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The good news of history: it’s a story of less violence & better societies

Summary:  Most of the content on the FM website concerns bad news and exhortations to action. Both are anti-clickbait. Today we have good news about humanity, on the largest possible scale. The trend of history shows a large decline in violence from the state of nature to now. Assuming we don’t nuke the world, this seems likely to produce a better world for our descendents.  {2nd of 2 posts today.}

“…the life of solitary man {is} poor, nasty, brutish, and short.”
— Hobbs in Leviathan (1651).

“.. nothing is more gentle than man in his primitive state, as he is placed by nature at an equal distance from the stupidity of brutes, and the fatal ingenuity of civilised man.”
— Jean Jacques Rousseau in A Discourse on Inequality (1755). He was wrong.

To understand events we need perspective on things large and small. We have wonderful tools with which to see the details of the present and past. The news media feeds us a banquet of details daily; we can find more from the effectively unlimited sources available on the internet.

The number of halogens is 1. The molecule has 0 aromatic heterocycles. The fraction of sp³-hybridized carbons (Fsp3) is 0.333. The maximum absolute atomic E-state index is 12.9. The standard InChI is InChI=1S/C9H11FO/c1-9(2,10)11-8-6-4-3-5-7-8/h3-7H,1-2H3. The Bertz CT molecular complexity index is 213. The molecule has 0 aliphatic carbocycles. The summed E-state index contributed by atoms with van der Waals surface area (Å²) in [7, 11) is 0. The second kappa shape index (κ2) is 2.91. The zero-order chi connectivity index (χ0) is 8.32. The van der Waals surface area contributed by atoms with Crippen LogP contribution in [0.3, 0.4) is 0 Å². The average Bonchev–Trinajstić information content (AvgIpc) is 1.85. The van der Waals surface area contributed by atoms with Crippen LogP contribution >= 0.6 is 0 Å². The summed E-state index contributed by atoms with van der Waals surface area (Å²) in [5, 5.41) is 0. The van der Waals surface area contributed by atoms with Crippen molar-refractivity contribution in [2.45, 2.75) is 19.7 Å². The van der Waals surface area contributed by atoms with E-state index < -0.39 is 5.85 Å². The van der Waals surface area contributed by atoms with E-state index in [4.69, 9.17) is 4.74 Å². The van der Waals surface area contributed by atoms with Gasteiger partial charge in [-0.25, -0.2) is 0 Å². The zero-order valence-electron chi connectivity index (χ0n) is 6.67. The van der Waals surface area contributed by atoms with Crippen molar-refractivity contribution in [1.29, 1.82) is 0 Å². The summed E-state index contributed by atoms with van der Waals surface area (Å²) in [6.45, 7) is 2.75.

We have fewer tools to see the more important large scale trends that shape the world. Some things we see well, such as near-abolition of slavery and the improved lot of women (somewhat masked by presentism in fictional accounts (putting present-day ideas and behaviors into accounts of the past, as with leading women being feminists).

Other major trends are less know, and people tend to have wrong — backwards — impressions about two of the most important, both awesome good news: falling pollution and falling rates of violence. Later this week we’ll discuss the former; this post examines the latter.

The Civilizing Process

In 1939 German sociologist Norbert Elias published The Civilizing Process, describing how society evolved from 800 AD to 1900 AD in ways to reduce the level of violence (two volumes: The History of Manners and Power & Civility). It was one of the most important works of 20thC sociology, and often described as the first rigorous analysis of civilization’s evolution (so naturally it was ignored for decades).

Steven Pinker (Prof Psychology, Harvard) took this insight, deepened it with extensive research and extended it to full breath of human history in his seminal book The Better Angels of Our Nature: Why Violence Has Declined (2011), one of the rare books that will change your view of humanity.  For an introduction to his work see this video and transcript of his July 2011 Edge lecture. Here are a few excerpts. Click to enlarge the graphs.